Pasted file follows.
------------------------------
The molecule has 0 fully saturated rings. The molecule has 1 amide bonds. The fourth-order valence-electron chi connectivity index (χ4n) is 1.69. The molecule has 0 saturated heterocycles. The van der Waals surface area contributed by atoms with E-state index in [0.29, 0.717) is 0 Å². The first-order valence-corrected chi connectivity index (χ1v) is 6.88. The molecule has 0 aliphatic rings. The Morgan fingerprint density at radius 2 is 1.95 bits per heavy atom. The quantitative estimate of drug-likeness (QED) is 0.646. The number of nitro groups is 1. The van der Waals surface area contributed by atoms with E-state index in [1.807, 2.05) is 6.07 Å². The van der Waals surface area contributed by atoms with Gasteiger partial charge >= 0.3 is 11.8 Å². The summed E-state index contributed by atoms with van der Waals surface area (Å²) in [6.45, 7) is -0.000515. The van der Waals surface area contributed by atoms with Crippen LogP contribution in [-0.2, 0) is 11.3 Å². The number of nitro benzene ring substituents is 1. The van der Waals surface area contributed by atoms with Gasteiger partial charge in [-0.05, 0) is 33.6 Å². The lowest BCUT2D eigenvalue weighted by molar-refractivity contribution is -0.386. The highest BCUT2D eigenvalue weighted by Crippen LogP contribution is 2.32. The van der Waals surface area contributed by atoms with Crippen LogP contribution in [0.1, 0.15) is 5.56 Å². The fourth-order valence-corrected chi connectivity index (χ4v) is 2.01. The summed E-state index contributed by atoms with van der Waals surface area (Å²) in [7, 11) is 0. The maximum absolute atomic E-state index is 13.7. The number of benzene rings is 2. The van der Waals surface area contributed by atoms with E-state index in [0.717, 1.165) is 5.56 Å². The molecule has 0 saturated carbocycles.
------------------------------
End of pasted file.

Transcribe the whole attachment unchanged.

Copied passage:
The molecule has 0 fully saturated rings. The molecule has 1 amide bonds. The fourth-order valence-electron chi connectivity index (χ4n) is 1.69. The molecule has 0 saturated heterocycles. The van der Waals surface area contributed by atoms with E-state index in [0.29, 0.717) is 0 Å². The first-order valence-corrected chi connectivity index (χ1v) is 6.88. The molecule has 0 aliphatic rings. The Morgan fingerprint density at radius 2 is 1.95 bits per heavy atom. The quantitative estimate of drug-likeness (QED) is 0.646. The number of nitro groups is 1. The van der Waals surface area contributed by atoms with E-state index in [1.807, 2.05) is 6.07 Å². The van der Waals surface area contributed by atoms with Gasteiger partial charge >= 0.3 is 11.8 Å². The summed E-state index contributed by atoms with van der Waals surface area (Å²) in [6.45, 7) is -0.000515. The van der Waals surface area contributed by atoms with Crippen LogP contribution in [-0.2, 0) is 11.3 Å². The number of nitro benzene ring substituents is 1. The van der Waals surface area contributed by atoms with Gasteiger partial charge in [-0.05, 0) is 33.6 Å². The lowest BCUT2D eigenvalue weighted by molar-refractivity contribution is -0.386. The highest BCUT2D eigenvalue weighted by Crippen LogP contribution is 2.32. The van der Waals surface area contributed by atoms with Crippen LogP contribution in [0.1, 0.15) is 5.56 Å². The fourth-order valence-corrected chi connectivity index (χ4v) is 2.01. The summed E-state index contributed by atoms with van der Waals surface area (Å²) in [7, 11) is 0. The maximum absolute atomic E-state index is 13.7. The number of benzene rings is 2. The van der Waals surface area contributed by atoms with E-state index in [0.717, 1.165) is 5.56 Å². The molecule has 0 saturated carbocycles.